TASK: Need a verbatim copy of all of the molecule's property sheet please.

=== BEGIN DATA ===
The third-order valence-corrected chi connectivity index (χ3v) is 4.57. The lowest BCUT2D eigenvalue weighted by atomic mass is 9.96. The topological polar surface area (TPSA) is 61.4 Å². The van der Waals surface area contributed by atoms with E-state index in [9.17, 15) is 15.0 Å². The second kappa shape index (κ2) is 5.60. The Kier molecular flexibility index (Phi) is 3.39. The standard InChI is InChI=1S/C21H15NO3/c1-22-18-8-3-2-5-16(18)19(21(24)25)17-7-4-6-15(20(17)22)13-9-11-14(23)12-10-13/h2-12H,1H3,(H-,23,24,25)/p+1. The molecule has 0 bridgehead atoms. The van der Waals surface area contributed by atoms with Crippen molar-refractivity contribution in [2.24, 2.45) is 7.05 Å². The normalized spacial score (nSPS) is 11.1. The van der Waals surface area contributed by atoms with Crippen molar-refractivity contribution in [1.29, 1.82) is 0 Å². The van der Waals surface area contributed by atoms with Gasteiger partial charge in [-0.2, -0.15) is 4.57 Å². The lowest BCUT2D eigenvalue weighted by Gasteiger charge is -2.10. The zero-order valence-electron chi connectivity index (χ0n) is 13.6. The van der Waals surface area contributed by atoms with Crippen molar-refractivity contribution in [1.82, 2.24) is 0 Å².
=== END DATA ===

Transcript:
The third-order valence-corrected chi connectivity index (χ3v) is 4.57. The lowest BCUT2D eigenvalue weighted by atomic mass is 9.96. The topological polar surface area (TPSA) is 61.4 Å². The van der Waals surface area contributed by atoms with E-state index in [9.17, 15) is 15.0 Å². The second kappa shape index (κ2) is 5.60. The Kier molecular flexibility index (Phi) is 3.39. The standard InChI is InChI=1S/C21H15NO3/c1-22-18-8-3-2-5-16(18)19(21(24)25)17-7-4-6-15(20(17)22)13-9-11-14(23)12-10-13/h2-12H,1H3,(H-,23,24,25)/p+1. The molecule has 0 bridgehead atoms. The van der Waals surface area contributed by atoms with Crippen molar-refractivity contribution in [2.24, 2.45) is 7.05 Å². The normalized spacial score (nSPS) is 11.1. The van der Waals surface area contributed by atoms with Crippen molar-refractivity contribution in [1.29, 1.82) is 0 Å². The van der Waals surface area contributed by atoms with Gasteiger partial charge in [-0.2, -0.15) is 4.57 Å². The lowest BCUT2D eigenvalue weighted by Gasteiger charge is -2.10. The zero-order valence-electron chi connectivity index (χ0n) is 13.6. The van der Waals surface area contributed by atoms with Crippen molar-refractivity contribution in [1.82, 2.24) is 0 Å².